Next, we agree with Supreme Court's determination that Romeling and Boyko were entitled to absolute immunity with respect to their conduct in requiring plaintiff to complete a substance abuse evaluation and psychological assessment in accordance with Family Court's July 1995 order. Having consented to that order, plaintiff is not aggrieved (see Matter of Elijah Q., 36 AD3d 974, 975 [2007], lv denied 8 NY3d 809 [2007]) and, notwithstanding his current assertion that his consent was not voluntarily given, at no time did he move to vacate the order on this basis (see Family Ct Act § 1051 [f]; § 1061; Matter of Fantasia Y., 45 AD3d 1215, 1216 [2008]). In any event, agency officials are absolutely immune for actions taken to carry out facially valid court orders (see Bush v Rauch, 38 F3d 842, 847 [6th Cir 1994]; Coverdell v Department of Social & Health Servs., State of Wash., 834 F2d at 764-765).

We now turn to the question of whether Romeling and Boyko are entitled to qualified immunity with respect to their conduct in (1) requiring plaintiff to obtain evaluations and participate in preventive service programs, (2) making evidentiary submissions and recommendations to Family Court, and (3) limiting plaintiff's visitation with the child. Qualified immunity protects government officials from liability for damages when performing discretionary duties "insofar as their conduct does not violate clearly established statutory or constitutional rights of which a reasonable person would have known" (Harlow v Fitzgerald, 457 US at 818; see Van Emrik v Chemung County Dept. of Social Servs., 911 F2d 863, 865-866 [2d Cir 1990]). "The two parts of this inquiry are whether plaintiff suffered a constitutional violation at the hands of [Romeling or Boyco] and, if so, whether the constitutional right was clearly established at the time so that any reasonable [caseworker] would clearly recognize that his or her conduct was unlawful in that situation" (Colao v Mills, 39 AD3d 1048, 1050 [2007] [citation omitted]; see Saucier v Katz, 533 US 194, 201-202 [2001]).

While Romeling and Boyco may have violated a constitutional right of plaintiff, namely, the fundamental liberty interest of a parent in the care and custody of his or her child (see Santosky v Kramer, 455 US 745, 753 [1982]; United States v Myers, 426 F3d 117, 125 [2d Cir 2005]; Kia P. v McIntyre, 235 F3d 749, 758 [2d Cir 2000], cert denied 534 US 820 [2001]), the fact that it is clearly established in a general sense "'that a parent's interest in the custody of a child [is] a constitutionally protected liberty interest subject to due process protection'" (Wilkinson v Russell, 182 F3d 89, 103 [2d Cir 1999], cert denied 528 US 1155 [2000], quoting Cecere v City of New York, 967 F2d 826, 829 [2d Cir 1992]; see Santosky v Kramer, 455 US at 753) does not end our inquiry. Rather, "'the right the official is alleged to have violated must have been "clearly established" in a more particularized, and hence more relevant, sense: The contours of the right must be sufficiently clear that a reasonable official would understand that what he [or she] is doing violates that right" (Brosseau v Haugen, 543 US 194, 198-199 [2004], quoting Anderson v Creighton, 483 US 635, 640 [1987]). Thus, the salient question is whether the state of the law put Boyco and Romeling on notice that their conduct was clearly unconstitutional (see Hope v Pelzer, 536 US 730, 741 [2002]; Saucier v Katz, 533 US at 202).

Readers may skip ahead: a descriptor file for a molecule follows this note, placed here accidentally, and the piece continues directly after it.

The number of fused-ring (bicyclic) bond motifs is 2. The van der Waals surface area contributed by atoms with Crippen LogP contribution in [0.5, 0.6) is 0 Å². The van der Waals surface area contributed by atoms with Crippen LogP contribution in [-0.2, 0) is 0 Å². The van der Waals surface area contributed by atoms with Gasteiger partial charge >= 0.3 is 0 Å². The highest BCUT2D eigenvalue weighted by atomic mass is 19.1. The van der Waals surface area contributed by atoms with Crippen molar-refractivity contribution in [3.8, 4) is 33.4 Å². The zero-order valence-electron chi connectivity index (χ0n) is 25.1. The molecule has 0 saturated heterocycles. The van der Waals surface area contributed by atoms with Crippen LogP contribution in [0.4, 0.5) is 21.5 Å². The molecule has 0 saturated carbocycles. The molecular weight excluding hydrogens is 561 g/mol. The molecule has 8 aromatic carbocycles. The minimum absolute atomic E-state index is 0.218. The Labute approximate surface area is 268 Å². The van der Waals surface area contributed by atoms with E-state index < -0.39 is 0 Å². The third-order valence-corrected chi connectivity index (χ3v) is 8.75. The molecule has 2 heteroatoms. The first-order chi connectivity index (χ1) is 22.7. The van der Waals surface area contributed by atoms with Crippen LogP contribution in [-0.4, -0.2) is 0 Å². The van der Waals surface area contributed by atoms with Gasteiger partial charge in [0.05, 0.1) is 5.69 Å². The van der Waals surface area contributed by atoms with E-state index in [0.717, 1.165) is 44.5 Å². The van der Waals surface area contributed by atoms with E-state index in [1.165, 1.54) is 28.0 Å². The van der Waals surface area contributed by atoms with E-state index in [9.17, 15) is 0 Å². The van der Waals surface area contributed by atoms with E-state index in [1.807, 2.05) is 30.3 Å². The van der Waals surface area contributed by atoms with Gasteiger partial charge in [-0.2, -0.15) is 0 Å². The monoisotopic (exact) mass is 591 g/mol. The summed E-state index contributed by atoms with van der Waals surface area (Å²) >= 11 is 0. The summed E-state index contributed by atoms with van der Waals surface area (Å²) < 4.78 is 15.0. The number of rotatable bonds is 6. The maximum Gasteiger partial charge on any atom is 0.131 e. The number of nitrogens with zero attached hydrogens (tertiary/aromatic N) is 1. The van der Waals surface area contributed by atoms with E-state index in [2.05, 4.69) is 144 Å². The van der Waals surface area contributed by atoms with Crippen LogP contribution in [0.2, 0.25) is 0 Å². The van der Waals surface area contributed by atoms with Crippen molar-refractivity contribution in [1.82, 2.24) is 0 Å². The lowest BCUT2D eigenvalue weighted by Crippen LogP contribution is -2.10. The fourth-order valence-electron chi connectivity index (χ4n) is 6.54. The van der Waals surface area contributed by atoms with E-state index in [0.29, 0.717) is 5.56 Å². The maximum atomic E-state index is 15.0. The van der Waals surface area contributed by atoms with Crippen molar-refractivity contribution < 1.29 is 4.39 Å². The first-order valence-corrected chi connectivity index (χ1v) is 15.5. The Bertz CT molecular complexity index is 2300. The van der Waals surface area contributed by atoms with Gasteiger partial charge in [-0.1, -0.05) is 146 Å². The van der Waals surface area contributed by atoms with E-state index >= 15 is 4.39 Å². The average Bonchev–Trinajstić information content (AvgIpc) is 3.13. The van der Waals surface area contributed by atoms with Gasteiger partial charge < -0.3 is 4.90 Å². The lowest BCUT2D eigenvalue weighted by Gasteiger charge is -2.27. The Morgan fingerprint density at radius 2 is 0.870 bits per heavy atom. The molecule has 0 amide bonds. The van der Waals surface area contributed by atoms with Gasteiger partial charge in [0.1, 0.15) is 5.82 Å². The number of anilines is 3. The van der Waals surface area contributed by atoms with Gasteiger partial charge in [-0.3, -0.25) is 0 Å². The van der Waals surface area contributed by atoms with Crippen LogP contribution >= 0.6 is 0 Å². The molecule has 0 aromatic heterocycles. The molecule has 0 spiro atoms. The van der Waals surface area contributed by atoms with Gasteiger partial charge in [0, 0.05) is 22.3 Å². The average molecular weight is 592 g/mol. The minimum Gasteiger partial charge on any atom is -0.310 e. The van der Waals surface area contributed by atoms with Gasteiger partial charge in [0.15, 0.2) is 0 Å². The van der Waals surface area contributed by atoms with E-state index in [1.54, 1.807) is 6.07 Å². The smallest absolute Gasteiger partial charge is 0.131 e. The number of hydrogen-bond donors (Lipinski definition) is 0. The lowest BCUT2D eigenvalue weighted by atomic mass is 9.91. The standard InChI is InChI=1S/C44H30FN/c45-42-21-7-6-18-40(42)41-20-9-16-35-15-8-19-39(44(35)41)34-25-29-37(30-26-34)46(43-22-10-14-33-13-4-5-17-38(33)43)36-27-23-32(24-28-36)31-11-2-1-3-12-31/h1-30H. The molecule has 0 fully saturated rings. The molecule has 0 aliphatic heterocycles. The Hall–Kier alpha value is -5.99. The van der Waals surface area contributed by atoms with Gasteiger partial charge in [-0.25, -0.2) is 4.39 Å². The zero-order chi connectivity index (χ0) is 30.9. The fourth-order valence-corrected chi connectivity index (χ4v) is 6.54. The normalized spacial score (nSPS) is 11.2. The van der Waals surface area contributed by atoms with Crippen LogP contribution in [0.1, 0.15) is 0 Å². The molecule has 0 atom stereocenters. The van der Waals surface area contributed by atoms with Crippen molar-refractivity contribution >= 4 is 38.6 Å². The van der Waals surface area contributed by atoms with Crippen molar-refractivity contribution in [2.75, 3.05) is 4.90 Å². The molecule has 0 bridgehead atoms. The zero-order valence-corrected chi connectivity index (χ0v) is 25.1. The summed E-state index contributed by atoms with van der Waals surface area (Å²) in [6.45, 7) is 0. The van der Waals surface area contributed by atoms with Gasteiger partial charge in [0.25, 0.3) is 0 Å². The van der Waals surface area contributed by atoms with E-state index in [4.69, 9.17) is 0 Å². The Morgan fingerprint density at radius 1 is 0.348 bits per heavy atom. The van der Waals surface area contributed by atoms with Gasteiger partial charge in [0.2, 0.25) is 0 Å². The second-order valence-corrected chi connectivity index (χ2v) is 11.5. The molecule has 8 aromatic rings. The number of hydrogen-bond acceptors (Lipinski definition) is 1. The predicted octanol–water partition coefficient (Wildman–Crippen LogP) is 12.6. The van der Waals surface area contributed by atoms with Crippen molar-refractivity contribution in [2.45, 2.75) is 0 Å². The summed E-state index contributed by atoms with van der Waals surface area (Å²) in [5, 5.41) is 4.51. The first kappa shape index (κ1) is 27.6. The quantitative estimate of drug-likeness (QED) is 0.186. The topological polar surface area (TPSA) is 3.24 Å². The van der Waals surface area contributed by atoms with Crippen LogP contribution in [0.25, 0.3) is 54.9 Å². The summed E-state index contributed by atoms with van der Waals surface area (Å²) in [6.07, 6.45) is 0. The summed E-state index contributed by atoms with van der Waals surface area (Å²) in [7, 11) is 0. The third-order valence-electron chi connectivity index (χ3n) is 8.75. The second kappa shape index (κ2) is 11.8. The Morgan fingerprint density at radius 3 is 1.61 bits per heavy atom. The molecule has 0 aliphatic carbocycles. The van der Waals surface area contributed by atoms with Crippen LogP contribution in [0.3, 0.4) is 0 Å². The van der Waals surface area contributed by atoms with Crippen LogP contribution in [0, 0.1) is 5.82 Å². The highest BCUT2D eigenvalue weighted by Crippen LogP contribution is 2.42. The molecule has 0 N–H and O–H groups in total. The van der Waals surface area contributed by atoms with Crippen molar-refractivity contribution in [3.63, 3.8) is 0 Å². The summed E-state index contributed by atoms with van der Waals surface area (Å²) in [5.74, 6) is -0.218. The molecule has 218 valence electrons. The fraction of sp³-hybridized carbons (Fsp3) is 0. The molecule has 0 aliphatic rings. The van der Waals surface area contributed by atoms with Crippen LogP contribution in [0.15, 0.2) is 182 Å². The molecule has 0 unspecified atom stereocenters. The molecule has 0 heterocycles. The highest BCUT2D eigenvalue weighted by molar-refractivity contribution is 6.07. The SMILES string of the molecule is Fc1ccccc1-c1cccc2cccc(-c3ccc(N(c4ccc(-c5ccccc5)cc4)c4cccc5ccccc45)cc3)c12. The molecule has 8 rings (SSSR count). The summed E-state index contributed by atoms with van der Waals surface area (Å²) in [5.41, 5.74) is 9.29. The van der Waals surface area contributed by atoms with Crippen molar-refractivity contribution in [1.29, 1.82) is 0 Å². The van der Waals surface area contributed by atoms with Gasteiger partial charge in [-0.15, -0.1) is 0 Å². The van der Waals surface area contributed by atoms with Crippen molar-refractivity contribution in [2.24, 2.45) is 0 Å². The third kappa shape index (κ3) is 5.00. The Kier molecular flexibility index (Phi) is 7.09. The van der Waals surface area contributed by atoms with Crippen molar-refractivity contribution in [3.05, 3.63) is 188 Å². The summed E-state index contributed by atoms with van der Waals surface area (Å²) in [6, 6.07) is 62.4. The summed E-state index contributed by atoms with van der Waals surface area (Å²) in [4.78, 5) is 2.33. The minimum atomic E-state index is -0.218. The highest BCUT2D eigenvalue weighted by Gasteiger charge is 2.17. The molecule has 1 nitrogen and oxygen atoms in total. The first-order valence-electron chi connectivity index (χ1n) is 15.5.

While it was clearly established during the relevant time period that "a parent has 'a right to the care and custody of a child, superior to that of all others, unless he or she has abandoned that right or is proved unfit to assume the duties and privileges of parenthood'" (Matter of Male Infant L., 61 NY2d 420, 426 [1984], quoting People ex rel. Kropp v Shepsky, 305 NY 465, 468 [1953]), the law also obliged DSS to make diligent efforts to encourage and strengthen the parental relationship and assist the parent in planning for the future of the child in foster care, in an ultimate effort to reunite the child with his or her family (see Social Services Law § 384-b [7] [a]; Matter of Sheila G., 61 NY2d 368, 385-386 [1984]; Matter of Jessica UU., 174 AD2d 98, 100 [1992]). In our view, it was objectively reasonable for Boyco and Romeling to believe that their conduct was lawful under the circumstances they confronted.

As previously stated, Romeling and Boyco are entitled to absolute immunity for their conduct in carrying out Family Court's July 1995 order, which required plaintiff to attend the initial substance abuse evaluation and psychological assessment conducted by persons not employed by DSS. Although plaintiff challenges the accuracy of the information contained in the drug evaluation, a reasonable caseworker would not have known that such information was unreliable. Similarly, we cannot conclude that a reasonable caseworker would have known that he or she would violate plaintiff's constitutional right to custody of his child by acting on the recommendations of the court-ordered psychological evaluation.